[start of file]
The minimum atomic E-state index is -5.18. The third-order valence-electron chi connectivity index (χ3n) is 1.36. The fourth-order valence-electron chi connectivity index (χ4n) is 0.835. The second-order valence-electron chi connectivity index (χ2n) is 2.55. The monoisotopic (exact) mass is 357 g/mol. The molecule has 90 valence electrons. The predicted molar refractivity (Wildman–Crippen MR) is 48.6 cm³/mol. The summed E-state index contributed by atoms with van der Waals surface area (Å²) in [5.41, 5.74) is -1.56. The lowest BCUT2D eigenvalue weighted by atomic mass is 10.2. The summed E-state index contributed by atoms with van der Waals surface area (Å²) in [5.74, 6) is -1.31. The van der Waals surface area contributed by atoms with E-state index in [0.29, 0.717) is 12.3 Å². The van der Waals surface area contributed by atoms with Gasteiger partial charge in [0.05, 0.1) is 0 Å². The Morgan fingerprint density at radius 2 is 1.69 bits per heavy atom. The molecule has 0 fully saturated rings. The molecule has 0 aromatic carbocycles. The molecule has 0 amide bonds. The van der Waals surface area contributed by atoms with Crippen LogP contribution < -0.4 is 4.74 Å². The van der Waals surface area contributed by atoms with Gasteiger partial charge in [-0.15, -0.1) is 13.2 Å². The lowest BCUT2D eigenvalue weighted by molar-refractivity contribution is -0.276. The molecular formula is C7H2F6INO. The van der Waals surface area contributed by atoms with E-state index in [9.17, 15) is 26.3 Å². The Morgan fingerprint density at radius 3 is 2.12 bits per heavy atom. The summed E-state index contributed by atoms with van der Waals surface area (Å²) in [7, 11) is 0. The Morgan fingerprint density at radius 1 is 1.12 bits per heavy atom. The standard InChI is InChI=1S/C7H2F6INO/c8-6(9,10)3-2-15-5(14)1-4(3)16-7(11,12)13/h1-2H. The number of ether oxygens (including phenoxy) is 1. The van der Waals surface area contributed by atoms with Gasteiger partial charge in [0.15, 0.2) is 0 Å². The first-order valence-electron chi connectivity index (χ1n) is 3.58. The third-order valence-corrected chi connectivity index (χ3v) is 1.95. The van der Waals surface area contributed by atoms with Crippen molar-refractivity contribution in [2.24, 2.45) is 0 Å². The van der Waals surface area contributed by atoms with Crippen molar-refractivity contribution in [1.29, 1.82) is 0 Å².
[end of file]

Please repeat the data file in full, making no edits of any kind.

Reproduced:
The minimum atomic E-state index is -5.18. The third-order valence-electron chi connectivity index (χ3n) is 1.36. The fourth-order valence-electron chi connectivity index (χ4n) is 0.835. The second-order valence-electron chi connectivity index (χ2n) is 2.55. The monoisotopic (exact) mass is 357 g/mol. The molecule has 90 valence electrons. The predicted molar refractivity (Wildman–Crippen MR) is 48.6 cm³/mol. The summed E-state index contributed by atoms with van der Waals surface area (Å²) in [5.41, 5.74) is -1.56. The lowest BCUT2D eigenvalue weighted by atomic mass is 10.2. The summed E-state index contributed by atoms with van der Waals surface area (Å²) in [5.74, 6) is -1.31. The van der Waals surface area contributed by atoms with E-state index in [0.29, 0.717) is 12.3 Å². The van der Waals surface area contributed by atoms with Gasteiger partial charge in [0.05, 0.1) is 0 Å². The Morgan fingerprint density at radius 2 is 1.69 bits per heavy atom. The molecule has 0 fully saturated rings. The molecule has 0 aromatic carbocycles. The molecule has 0 amide bonds. The van der Waals surface area contributed by atoms with Crippen LogP contribution < -0.4 is 4.74 Å². The van der Waals surface area contributed by atoms with Gasteiger partial charge in [-0.15, -0.1) is 13.2 Å². The lowest BCUT2D eigenvalue weighted by molar-refractivity contribution is -0.276. The molecular formula is C7H2F6INO. The van der Waals surface area contributed by atoms with E-state index in [9.17, 15) is 26.3 Å². The Morgan fingerprint density at radius 3 is 2.12 bits per heavy atom. The summed E-state index contributed by atoms with van der Waals surface area (Å²) in [7, 11) is 0. The Morgan fingerprint density at radius 1 is 1.12 bits per heavy atom. The standard InChI is InChI=1S/C7H2F6INO/c8-6(9,10)3-2-15-5(14)1-4(3)16-7(11,12)13/h1-2H. The number of ether oxygens (including phenoxy) is 1. The van der Waals surface area contributed by atoms with Gasteiger partial charge in [0.15, 0.2) is 0 Å². The first-order valence-electron chi connectivity index (χ1n) is 3.58. The third-order valence-corrected chi connectivity index (χ3v) is 1.95. The van der Waals surface area contributed by atoms with Crippen molar-refractivity contribution in [2.24, 2.45) is 0 Å². The van der Waals surface area contributed by atoms with Crippen molar-refractivity contribution in [1.29, 1.82) is 0 Å².